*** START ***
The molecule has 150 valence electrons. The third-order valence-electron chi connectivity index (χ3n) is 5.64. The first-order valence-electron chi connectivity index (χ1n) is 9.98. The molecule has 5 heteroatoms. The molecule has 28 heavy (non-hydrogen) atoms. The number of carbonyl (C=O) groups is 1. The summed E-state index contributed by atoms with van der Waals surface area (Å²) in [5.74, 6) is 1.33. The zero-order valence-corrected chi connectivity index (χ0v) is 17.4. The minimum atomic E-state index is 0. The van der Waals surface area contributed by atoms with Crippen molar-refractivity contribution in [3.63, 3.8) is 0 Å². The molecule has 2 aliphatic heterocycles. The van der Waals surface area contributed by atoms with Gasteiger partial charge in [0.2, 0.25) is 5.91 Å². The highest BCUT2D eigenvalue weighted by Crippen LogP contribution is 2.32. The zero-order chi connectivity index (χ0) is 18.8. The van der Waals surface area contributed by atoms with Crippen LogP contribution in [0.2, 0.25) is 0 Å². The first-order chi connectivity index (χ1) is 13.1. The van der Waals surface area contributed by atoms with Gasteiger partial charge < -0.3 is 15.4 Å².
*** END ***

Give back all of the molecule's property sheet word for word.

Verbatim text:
The molecule has 150 valence electrons. The third-order valence-electron chi connectivity index (χ3n) is 5.64. The first-order valence-electron chi connectivity index (χ1n) is 9.98. The molecule has 5 heteroatoms. The molecule has 28 heavy (non-hydrogen) atoms. The number of carbonyl (C=O) groups is 1. The summed E-state index contributed by atoms with van der Waals surface area (Å²) in [5.74, 6) is 1.33. The zero-order valence-corrected chi connectivity index (χ0v) is 17.4. The minimum atomic E-state index is 0. The van der Waals surface area contributed by atoms with Crippen molar-refractivity contribution in [3.63, 3.8) is 0 Å². The molecule has 2 aliphatic heterocycles. The van der Waals surface area contributed by atoms with Gasteiger partial charge in [0.2, 0.25) is 5.91 Å². The highest BCUT2D eigenvalue weighted by Crippen LogP contribution is 2.32. The zero-order chi connectivity index (χ0) is 18.8. The van der Waals surface area contributed by atoms with Crippen LogP contribution in [0.2, 0.25) is 0 Å². The first-order chi connectivity index (χ1) is 13.1. The van der Waals surface area contributed by atoms with Gasteiger partial charge < -0.3 is 15.4 Å².